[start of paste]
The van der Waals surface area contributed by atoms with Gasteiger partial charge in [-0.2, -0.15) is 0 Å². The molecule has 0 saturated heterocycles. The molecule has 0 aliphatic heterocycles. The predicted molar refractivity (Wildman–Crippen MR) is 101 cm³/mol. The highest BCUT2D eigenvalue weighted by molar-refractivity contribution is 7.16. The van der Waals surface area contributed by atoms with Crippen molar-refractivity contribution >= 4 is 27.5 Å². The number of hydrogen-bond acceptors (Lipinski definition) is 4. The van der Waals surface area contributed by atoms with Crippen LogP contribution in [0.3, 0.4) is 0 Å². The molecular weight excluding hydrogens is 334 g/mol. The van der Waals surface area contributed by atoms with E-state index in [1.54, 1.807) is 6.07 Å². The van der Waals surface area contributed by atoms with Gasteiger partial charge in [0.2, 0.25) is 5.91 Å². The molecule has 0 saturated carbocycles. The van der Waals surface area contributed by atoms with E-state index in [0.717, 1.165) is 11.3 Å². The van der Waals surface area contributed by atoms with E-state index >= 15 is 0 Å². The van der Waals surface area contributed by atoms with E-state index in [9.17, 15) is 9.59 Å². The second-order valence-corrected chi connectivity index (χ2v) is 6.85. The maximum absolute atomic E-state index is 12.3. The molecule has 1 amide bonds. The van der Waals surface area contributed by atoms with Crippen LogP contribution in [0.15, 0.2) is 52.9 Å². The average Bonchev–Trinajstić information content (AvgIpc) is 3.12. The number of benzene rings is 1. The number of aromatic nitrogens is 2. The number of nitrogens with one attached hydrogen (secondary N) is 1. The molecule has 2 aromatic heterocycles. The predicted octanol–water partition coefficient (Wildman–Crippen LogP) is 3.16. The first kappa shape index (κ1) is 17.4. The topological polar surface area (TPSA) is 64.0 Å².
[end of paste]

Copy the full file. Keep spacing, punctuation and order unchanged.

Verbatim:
The van der Waals surface area contributed by atoms with Gasteiger partial charge in [-0.2, -0.15) is 0 Å². The molecule has 0 saturated heterocycles. The molecule has 0 aliphatic heterocycles. The predicted molar refractivity (Wildman–Crippen MR) is 101 cm³/mol. The highest BCUT2D eigenvalue weighted by molar-refractivity contribution is 7.16. The van der Waals surface area contributed by atoms with Crippen molar-refractivity contribution >= 4 is 27.5 Å². The number of hydrogen-bond acceptors (Lipinski definition) is 4. The van der Waals surface area contributed by atoms with Crippen LogP contribution in [0.3, 0.4) is 0 Å². The molecular weight excluding hydrogens is 334 g/mol. The van der Waals surface area contributed by atoms with E-state index in [1.54, 1.807) is 6.07 Å². The van der Waals surface area contributed by atoms with Gasteiger partial charge in [0.2, 0.25) is 5.91 Å². The molecule has 0 saturated carbocycles. The van der Waals surface area contributed by atoms with E-state index in [0.717, 1.165) is 11.3 Å². The van der Waals surface area contributed by atoms with E-state index >= 15 is 0 Å². The van der Waals surface area contributed by atoms with E-state index in [9.17, 15) is 9.59 Å². The second-order valence-corrected chi connectivity index (χ2v) is 6.85. The maximum absolute atomic E-state index is 12.3. The molecule has 1 amide bonds. The van der Waals surface area contributed by atoms with Crippen LogP contribution in [0.15, 0.2) is 52.9 Å². The average Bonchev–Trinajstić information content (AvgIpc) is 3.12. The number of benzene rings is 1. The number of aromatic nitrogens is 2. The number of nitrogens with one attached hydrogen (secondary N) is 1. The molecule has 2 aromatic heterocycles. The predicted octanol–water partition coefficient (Wildman–Crippen LogP) is 3.16. The first kappa shape index (κ1) is 17.4. The topological polar surface area (TPSA) is 64.0 Å².